38a -adee {"Zip" follower}. A clue that boggled the mind, but the answer ended up being fairly prosaic, being a reference to Zip-A-Dee-Doo-Dah. This song was first sung by James Baskett in the 1946 live action and animated movie Song of the South.



40a ser. {Weekly msg.}. No txt this, but the dreaded sermon.

Nelson Mandela54a Xhosa {Zulu relative}. Lucky to know this via Chambers Dictionary and the more difficult cryptic crosswords in the UK. The Xhosa people hail from southeastern South Africa, Nelson Mandela being a notable example.

1d Baku {Transcaucasian capital}; 2d Ulan {Half an Asian capital?}. If you are going to put these together, you may as well emphasize the connection: Baku (etymologically "Wind-pounded city") is the capital of Azerbaijan and Ulan Bator (etymologically "red hero") is the capital of Mongolia.

5d Captain Ahab {To whom Stubb and Flask answered, in literature}. Nice to have some answers that you recognize instantly. Stubb and Flask are second and third mates (respectively) on the Pequod in Moby Dick, Starbuck being the chief mate.



Three Mile Island24d Susquehanna {Three Mile Island is in it}. AT LAST! A river we know!! We live a few miles from the mature Susquehanna River, which does a U turn to practically enclose our county (Susquehanna County). We've seen it at its source in Cooperstown, NY and various places along its course to Wilkes-Barre, PA, but not as far down river as Three Mile Island. TMI, as I saw it referred to in another crossword, is famous as the location of the worst civilian nuclear accident in United States history in March 1979.

27d In Her Shoes {Jennifer Weiner best seller made into a 2005 film}. Another clue that has strong personal associations for us, which was helpful: Magdalen loves the book and we've both seen the 2005 film adaptation. The movie includes a scene where Maggie (Cameron Diaz) reads an e e cummings poem to her sister Rose (Toni Collette) at Rose's wedding - an expression of their reconciliation and sororal love. Magdalen movingly read the same poem to me at our British wedding. Unforunately, the only Cameron Diaz reading I can find on YouTube is dubbed into German, so here's just the trailer as usual.



37d umpire {Home ruler?}. Nicely misleading - for once, I got a baseball reference before Magdalen did!

41d groans {Sounds like an old floorboard}. Rather a mean clue, as everybody will have thought of creaks first, won't they? And the two alternatives have three letters in common. I suppose it's fair game, as "creaks and groans" is an oft-used idiom.

The Rest

1a buff {Like a hunk}; 5a crag {Perch for a bighorn}; 9a pawns {Puppets}; 15a aero {Saab model}; 19a troll {Internet forum menace}; 20a unsettles {Shakes}; 21a cacao {Major Côte d'Ivoire export}; 22a spa {Where to get rubbed the right way?}; 23a Nashua {Second-largest city in New Hampshire}; 25a Mai Tais {They're often garnished with orchids}; 29a buy {Act like a bull?}; 33a announcers {They may call the shots}; 35a Dior {Early Saint-Laurent employer}; 41a gap {Break}; 42a depress {Get down}; 43a sorbet {Refresher between courses}; 46a his {Matching pair marking}; 47a ethno- {Race beginning?}; 49a separable {Not too tight?}; 55a open-ended {Like some questions}; 56a preen {Get smart}; 57a fern {Pteridologist's specimen}; 58a tray {Waiting aid}; 59a ousts {Cashiers}; 60a FEMA {Org. created by Carter in 1979}; 61a amps {Gear to help you hear}.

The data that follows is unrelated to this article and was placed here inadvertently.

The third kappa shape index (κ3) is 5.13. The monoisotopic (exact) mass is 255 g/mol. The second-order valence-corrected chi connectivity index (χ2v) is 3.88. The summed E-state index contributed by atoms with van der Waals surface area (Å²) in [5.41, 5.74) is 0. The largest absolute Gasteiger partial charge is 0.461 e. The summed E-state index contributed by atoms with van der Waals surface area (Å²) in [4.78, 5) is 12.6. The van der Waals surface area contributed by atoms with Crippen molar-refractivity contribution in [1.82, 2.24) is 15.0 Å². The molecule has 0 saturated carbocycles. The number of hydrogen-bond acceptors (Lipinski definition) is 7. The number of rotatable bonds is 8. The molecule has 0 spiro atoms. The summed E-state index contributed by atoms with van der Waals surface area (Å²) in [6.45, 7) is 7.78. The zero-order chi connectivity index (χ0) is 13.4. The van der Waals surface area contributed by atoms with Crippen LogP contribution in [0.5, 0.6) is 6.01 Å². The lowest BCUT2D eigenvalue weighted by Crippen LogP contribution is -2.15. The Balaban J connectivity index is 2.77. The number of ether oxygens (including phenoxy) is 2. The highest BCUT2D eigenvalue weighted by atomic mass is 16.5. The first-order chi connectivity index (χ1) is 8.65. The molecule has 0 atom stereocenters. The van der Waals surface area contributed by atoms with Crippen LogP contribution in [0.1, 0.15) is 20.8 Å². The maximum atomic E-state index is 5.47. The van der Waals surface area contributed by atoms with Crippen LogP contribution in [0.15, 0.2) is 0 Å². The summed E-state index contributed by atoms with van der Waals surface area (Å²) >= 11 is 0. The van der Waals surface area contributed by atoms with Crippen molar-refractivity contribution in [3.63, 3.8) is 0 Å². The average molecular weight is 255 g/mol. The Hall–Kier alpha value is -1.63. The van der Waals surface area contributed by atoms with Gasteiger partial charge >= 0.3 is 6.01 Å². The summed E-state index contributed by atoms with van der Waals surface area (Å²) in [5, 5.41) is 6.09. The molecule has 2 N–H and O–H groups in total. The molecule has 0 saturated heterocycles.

3d fats {Some nutrients}; 6d real {Unlike fairies}; 8d goes abroad {Takes a continental tour, e.g.}; 9d patchy {Inconsistent}; 10d Arrau {He recorded all 32 Beethoven piano sonatas in the 1960s}; 11d who can it be? {Response to a ding-dong?}; 12d Nala {Simba's mate}; 13d St Lo {The Vire River flows through it}; 18d St Paul {Minnesota twin?}; 26d anode {Cell part}; 28d scrapes off {Removes, as paint}; 31d iotas {Crumbs}; 32d preys {Is rapacious}; 34d ern {Rapacious flier}; 35d Dear Santa {Words followed by a wish list}; 44d onset {Nascence}; 45d tepee {Fox home}; 47d expo {Fair}; 48d thru {Street sign word}; 50d perm {It can make waves}; 51d bdrm. {Apt. part}; 52d leap {Act precipitately}; 53d Edy's {One of its flavors is Dulce de Leche}.

2 comments:

fmcgmccllc said...

Had to use you to cheat today, had off handed and creaky and just could not get it. Thanks for the posting.

Crossword Man said...

We fell for creaks at 41-Down, in common with most solvers I suspect. More details anon.